There can be no doubt that President Smith was aware of this statement by Talmage in Jesus the Christ, for he authorized the book as part of the editorial board and had it read to him by Elder Talmage. Yet President Smith himself held a differing view from Talmage. President Smith’s permitting of Elder Talmage classifying Judas unequivocally as a son of perdition allows us to suppose that there is room for disagreement on the issue. As well, there happens to be compelling scriptural evidence which leads to the conclusion that Judas Iscariot did become a son of perdition just as Elder Talmage indicated.


The Case for Judas as a Son of Perdition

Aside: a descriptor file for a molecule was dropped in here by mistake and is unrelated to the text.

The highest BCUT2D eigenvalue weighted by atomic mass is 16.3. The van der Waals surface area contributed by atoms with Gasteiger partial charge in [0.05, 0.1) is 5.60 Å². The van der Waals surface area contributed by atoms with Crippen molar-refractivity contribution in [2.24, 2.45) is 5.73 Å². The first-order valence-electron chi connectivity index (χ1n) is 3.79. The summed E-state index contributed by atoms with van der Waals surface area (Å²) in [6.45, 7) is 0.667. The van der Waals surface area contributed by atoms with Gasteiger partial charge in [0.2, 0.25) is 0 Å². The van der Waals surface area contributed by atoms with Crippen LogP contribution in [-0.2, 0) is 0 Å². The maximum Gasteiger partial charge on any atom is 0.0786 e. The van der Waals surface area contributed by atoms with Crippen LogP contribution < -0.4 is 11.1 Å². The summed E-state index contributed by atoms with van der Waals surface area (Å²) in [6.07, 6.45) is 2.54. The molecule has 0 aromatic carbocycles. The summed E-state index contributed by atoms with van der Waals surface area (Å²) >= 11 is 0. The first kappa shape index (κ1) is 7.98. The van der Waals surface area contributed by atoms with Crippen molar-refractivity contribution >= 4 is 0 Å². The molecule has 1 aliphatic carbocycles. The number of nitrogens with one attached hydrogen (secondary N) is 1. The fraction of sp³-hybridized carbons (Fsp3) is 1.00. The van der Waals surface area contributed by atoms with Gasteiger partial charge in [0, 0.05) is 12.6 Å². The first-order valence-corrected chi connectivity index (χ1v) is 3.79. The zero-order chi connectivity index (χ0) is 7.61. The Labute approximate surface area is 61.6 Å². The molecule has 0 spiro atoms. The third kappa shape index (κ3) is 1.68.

It seems rather clear from the scriptures that Judas Iscariot was in fact a son of perdition. Why? It is because Jesus Christ himself seemed to indicate that. In John 17 Christ is giving the great intercessory prayer prior to going to Gethsemane on that fateful night. In it he speaks of his apostles, beginning in verse 6, as “the men which thou gavest me out of the world” (John 17:6). He says that “they have received [the words of God] and have known surely that I came out from thee” (John 17:8, emphasis added). It should be noted here that a qualification for a son of perdition is that they “know [God’s] power, and have been made partakers thereof” (D&C 76:31, emphasis added).